Stereotactic radiosurgery (SRS) has been an effective modality for the treatment of benign and malignant cranial disease for over 50 years. Increasingly, the stereotactic approach is being applied in a number of extracranial disease sites. Stereotactic body radiation therapy (SBRT) holds significant potential for improving tumor control rates across a range of locations and histologies. SRS / SBRT are fundamentally different from conventional radiotherapy in that the intent is to deliver an ablative dose that overcomes all of the abilities of a cancer cell to defend itself. It is inherently aggressive, much like a surgical approach, and therefore an increased rate of acute complications compared with conventional radiotherapy could be expected. Both SRS and SBRT require specialized technology, meticulous procedures, and dedicated personnel. Several recent high‐profile medical radiation events have generated considerable attention within the media, and serve to remind the profession that close attention to safety and ongoing quality improvement is a fundamental responsibility. The main aim of this symposium will be to address safety and quality in SRS and SBRT, highlighting the errors that have occurred in the past and determining how they can be minimized in a systematic way, starting from patient simulation, to planning and verification, immobilization and localization, delivery, and patient follow‐up, and to provide some recommendations for SRS / SBRT processes and procedures that may be beneficial in understanding and reducing risks inherent to the modalities. Specific issues to be addressed include: ‐ An overview of the accuracy requirements and the need for high levels of safety and quality in SRS/SBRT, as summarized in recent AAPM, ASTRO and ACR reports. ‐ Highlights from recent media events related to SRS, examining what went wrong and why; what could go wrong; and what nominal safety procedures, commissioning and routine QA and testing are needed for SRS and SBRT programs to ensure errors are minimized. ‐ Verification requirements for accurate image‐based localization and delivery in both rigid sites (e.g. CNS, spine) and moving targets (e.g. thorax (lung), liver, pancreas, etc.).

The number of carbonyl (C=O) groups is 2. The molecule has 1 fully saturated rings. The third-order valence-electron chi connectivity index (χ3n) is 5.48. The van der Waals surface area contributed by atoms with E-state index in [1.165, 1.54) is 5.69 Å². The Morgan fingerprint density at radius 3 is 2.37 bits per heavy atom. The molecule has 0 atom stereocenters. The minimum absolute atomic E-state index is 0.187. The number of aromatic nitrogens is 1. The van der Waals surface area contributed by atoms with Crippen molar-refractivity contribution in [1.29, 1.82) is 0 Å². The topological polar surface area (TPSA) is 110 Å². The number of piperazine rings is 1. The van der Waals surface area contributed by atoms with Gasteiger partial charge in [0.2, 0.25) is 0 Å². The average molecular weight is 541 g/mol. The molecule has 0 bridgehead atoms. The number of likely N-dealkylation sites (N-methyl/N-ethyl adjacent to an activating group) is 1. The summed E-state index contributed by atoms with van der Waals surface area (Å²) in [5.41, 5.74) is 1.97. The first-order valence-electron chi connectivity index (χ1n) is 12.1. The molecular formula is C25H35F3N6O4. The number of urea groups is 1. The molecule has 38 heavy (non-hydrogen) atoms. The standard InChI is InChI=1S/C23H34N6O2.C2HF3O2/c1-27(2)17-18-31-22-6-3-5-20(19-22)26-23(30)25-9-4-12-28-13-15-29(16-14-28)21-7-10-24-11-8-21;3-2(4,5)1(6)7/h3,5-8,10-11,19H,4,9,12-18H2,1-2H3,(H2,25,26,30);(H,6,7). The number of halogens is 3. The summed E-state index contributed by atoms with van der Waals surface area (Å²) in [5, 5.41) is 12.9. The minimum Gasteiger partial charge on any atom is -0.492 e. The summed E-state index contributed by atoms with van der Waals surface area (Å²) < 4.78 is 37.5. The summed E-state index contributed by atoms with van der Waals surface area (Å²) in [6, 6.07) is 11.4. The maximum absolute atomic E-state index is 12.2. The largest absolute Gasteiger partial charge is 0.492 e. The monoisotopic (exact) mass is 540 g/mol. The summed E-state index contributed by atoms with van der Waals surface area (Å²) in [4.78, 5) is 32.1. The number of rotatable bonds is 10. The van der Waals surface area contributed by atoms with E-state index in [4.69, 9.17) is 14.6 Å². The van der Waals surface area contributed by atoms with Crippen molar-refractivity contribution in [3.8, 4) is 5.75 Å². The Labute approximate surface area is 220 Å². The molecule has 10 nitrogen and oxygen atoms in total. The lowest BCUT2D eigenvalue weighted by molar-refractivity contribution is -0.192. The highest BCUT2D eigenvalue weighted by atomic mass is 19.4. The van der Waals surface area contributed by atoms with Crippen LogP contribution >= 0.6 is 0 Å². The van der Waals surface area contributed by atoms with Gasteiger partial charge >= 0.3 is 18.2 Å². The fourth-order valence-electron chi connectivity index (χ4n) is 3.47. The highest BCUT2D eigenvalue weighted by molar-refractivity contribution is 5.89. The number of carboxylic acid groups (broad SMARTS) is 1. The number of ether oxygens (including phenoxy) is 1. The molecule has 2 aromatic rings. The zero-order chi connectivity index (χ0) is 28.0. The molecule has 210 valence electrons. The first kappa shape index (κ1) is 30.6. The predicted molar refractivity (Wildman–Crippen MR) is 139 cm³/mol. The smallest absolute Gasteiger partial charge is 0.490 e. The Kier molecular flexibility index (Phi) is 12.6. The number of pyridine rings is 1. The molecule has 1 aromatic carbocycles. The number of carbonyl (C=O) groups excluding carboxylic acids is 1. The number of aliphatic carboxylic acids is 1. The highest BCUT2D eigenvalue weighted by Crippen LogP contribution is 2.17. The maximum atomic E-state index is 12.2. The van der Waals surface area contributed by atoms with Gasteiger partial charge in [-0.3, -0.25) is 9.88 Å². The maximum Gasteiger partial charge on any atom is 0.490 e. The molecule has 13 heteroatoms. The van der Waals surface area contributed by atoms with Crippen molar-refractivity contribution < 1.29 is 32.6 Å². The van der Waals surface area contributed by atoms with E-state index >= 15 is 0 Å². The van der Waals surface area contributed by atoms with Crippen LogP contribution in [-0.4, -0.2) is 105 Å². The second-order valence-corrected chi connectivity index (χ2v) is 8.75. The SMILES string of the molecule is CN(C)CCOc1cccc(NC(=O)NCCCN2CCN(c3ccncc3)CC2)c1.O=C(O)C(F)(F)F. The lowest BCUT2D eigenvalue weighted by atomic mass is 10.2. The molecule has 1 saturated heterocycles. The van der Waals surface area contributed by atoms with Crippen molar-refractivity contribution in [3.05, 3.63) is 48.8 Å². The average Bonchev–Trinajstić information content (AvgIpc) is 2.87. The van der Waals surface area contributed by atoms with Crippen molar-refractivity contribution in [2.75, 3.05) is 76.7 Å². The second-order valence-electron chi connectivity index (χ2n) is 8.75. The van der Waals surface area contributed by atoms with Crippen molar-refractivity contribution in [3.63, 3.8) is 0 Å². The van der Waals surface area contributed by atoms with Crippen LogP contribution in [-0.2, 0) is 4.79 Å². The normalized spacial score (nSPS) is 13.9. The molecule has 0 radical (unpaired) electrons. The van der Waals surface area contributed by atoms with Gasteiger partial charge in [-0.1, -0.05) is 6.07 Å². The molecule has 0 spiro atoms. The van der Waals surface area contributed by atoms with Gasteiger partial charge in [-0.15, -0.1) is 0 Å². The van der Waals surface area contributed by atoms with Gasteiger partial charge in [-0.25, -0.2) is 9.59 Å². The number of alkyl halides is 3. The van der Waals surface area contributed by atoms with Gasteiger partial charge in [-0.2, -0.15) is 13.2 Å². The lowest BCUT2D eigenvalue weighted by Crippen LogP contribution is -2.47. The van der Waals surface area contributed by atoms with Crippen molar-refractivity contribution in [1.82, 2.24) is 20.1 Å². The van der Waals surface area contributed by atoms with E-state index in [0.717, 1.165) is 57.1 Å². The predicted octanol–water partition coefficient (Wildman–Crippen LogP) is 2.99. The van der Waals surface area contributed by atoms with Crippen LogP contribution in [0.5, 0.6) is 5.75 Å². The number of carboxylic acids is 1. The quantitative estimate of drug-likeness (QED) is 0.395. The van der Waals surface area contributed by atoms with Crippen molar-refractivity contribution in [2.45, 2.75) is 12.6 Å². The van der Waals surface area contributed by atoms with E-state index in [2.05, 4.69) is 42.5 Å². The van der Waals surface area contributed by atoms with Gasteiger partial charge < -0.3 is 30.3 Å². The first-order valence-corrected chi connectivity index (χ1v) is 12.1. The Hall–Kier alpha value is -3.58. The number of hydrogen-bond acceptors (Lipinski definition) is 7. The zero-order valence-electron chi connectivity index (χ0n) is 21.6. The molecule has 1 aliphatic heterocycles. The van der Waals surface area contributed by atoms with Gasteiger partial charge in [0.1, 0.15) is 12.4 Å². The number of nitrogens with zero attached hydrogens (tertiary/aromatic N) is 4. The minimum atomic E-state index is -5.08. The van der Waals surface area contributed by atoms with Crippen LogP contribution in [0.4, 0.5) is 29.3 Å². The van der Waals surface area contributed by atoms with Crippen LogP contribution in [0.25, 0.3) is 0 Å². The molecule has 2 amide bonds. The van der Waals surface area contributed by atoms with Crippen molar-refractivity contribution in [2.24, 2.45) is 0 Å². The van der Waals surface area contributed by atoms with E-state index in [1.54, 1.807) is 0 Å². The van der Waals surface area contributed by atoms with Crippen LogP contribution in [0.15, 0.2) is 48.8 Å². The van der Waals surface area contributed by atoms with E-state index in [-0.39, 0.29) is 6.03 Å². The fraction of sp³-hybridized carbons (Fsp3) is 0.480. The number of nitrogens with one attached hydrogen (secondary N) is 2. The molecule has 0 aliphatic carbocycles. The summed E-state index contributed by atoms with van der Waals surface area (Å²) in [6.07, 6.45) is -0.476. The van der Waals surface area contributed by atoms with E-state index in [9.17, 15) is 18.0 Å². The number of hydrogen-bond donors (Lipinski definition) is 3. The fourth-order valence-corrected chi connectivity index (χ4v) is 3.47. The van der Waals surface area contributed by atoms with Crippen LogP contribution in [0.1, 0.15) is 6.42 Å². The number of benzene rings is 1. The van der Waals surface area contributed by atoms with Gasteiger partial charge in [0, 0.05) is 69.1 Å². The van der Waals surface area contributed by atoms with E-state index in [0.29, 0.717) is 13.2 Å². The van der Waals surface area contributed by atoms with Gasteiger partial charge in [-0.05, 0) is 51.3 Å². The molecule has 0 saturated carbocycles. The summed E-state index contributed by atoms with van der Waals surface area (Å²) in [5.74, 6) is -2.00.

ASJC Scopus subject areas
- Radiology Nuclear Medicine and imaging